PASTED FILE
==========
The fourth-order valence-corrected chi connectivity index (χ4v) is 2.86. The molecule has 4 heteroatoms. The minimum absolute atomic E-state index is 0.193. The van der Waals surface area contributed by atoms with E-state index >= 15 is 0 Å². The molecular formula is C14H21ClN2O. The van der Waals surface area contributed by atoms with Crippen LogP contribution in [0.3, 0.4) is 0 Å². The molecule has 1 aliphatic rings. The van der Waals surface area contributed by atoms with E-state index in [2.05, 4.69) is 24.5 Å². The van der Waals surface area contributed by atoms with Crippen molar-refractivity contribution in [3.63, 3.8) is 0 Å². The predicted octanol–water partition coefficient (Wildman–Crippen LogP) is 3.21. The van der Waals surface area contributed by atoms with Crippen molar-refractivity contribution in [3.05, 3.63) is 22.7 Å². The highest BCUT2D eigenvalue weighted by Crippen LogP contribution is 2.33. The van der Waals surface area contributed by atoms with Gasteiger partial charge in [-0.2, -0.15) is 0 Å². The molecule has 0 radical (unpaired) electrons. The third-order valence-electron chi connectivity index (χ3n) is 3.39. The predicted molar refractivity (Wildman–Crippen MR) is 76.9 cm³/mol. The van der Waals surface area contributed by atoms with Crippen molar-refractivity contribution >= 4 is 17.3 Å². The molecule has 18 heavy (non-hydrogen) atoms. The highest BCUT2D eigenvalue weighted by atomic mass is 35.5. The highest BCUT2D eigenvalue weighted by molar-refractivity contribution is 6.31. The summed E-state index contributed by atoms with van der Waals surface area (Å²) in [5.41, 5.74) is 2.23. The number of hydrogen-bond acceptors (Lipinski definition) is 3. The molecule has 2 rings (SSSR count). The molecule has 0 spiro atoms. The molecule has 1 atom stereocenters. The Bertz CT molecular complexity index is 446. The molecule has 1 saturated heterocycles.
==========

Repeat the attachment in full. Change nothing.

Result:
The fourth-order valence-corrected chi connectivity index (χ4v) is 2.86. The molecule has 4 heteroatoms. The minimum absolute atomic E-state index is 0.193. The van der Waals surface area contributed by atoms with E-state index >= 15 is 0 Å². The molecular formula is C14H21ClN2O. The van der Waals surface area contributed by atoms with Crippen LogP contribution in [0.3, 0.4) is 0 Å². The molecule has 1 aliphatic rings. The van der Waals surface area contributed by atoms with E-state index in [2.05, 4.69) is 24.5 Å². The van der Waals surface area contributed by atoms with Crippen molar-refractivity contribution in [3.63, 3.8) is 0 Å². The predicted octanol–water partition coefficient (Wildman–Crippen LogP) is 3.21. The van der Waals surface area contributed by atoms with Crippen molar-refractivity contribution in [3.05, 3.63) is 22.7 Å². The highest BCUT2D eigenvalue weighted by Crippen LogP contribution is 2.33. The van der Waals surface area contributed by atoms with Gasteiger partial charge in [-0.2, -0.15) is 0 Å². The molecule has 0 radical (unpaired) electrons. The third-order valence-electron chi connectivity index (χ3n) is 3.39. The predicted molar refractivity (Wildman–Crippen MR) is 76.9 cm³/mol. The van der Waals surface area contributed by atoms with Crippen molar-refractivity contribution >= 4 is 17.3 Å². The molecule has 18 heavy (non-hydrogen) atoms. The highest BCUT2D eigenvalue weighted by atomic mass is 35.5. The highest BCUT2D eigenvalue weighted by molar-refractivity contribution is 6.31. The summed E-state index contributed by atoms with van der Waals surface area (Å²) in [5.41, 5.74) is 2.23. The number of hydrogen-bond acceptors (Lipinski definition) is 3. The molecule has 2 rings (SSSR count). The molecule has 0 spiro atoms. The molecule has 1 atom stereocenters. The Bertz CT molecular complexity index is 446. The molecule has 1 saturated heterocycles.